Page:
One of the dumbest questions asked by birthers is “Where’s the Birth Certificate?” Amid unfounded rumors that candidate Obama’s middle name was “Mohammed,” his campaign released his birth certificate in June of 2008. Perhaps you’ve seen it?
Birthers have tried to deny this simple document ever since. First, they denied that the document even existed in paper form, and that it didn’t have the seal of the State of Hawaii. Staff from FactCheck.org actually took photos of the original paper document, but those were denied too.
The State of Hawaii, peppered with questions, spurious claims of sealed records and allegations of forgery, found it necessary to make an official statement supporting their document. By law birth records are private in Hawaii, but the Director of the Department of Health is authorized to release “index data” (basic fact of birth information) to the public from which, for example, newspapers get birth announcements, such as this one:
Effort shifted from denying the birth certificate to finding secret messages in the preceding statement. The State of Hawaii decided to say it again, more emphatically, and created an Obama FAQ web page. The birthers literally went wild when they saw those words “natural-born American citizen.”
In addition, index data for Hawaii births is available for public inspection at the State Health Department office in Honolulu. The following photo is from the Associated Press and reported by USA Today:
Then the Internet tabloid WorldNetDaily came up with a brilliant advertising scheme; they got their own readers to pay for billboards that said “Where’s the Birth Certificate?” and advertised WorldNetDaily’s web site (WND.COM). Of course everybody already knew where the birth certificate was, in a bound volume at the Hawaii State Department of Health, but that didn’t seem to matter. (I reported on one of the first of these billboards in Ball, Louisiana in May of 2009.)
And with this, a new phase of asking an already-answered question began, with signs, bumper stickers and a book of the same title by Jerome Corsi.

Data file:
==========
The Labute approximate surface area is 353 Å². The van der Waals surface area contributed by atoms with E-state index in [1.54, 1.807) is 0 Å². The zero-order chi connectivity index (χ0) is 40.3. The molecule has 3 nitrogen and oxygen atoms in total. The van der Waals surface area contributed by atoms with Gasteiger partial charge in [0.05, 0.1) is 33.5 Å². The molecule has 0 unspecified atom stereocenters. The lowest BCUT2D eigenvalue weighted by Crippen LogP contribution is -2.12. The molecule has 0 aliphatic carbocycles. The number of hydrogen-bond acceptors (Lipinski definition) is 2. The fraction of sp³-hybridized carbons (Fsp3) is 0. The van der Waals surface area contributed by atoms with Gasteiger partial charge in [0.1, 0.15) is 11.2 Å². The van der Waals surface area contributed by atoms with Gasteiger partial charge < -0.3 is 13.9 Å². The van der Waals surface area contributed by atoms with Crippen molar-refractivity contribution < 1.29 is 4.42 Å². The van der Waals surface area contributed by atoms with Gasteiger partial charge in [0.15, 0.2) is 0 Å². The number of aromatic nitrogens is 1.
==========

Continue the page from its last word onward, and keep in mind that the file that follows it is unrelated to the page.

Probably if not for the national media attention given to Donald Trump, this is where the story would have ended; however, Trump got so much airtime asking open-ended questions and making ludicrous accusations, that the Obama campaign once again felt compelled to obtain the 1961 birth registration called the Certificate of Live Birth, and to put it on the White House web site after an April 2011 press conference, where Obama called the birthers “carnival barkers” (with much offense taken by legitimate carnival barkers). So here is the Birth Certificate (AGAIN!) proving that Obama was born in a Honolulu hospital, attended by a physician, and not in Africa with a birth certificate somehow derived from a report from his grandmother of a home birth.
Of course the birthers went back to their 2009 playbook, denying that this document exists in paper form, despite a photograph of it taken by NBC News White House correspondent Savannah Guthrie.
Birthers, who are programmatic deniers of anything from Barack Obama, continued to shout forgery and raise bogus objections to the document, creating so much furor that Secretaries of State in two states made an end run around the White House and contacted the Hawaii Department of Health directly to get verification of the documents. First Ken Bennett in Arizona:
Then Kris Kobach in Kansas. This one that actually references the White House document:
And a verification even showed up in federal lawsuit in Mississippi and here the Department of Health made darned sure that the State Seal was visible (I can imagine the effort that went into applying it).
So if anybody asks “Where’s the Birth Certificate?” you can tell them where to go.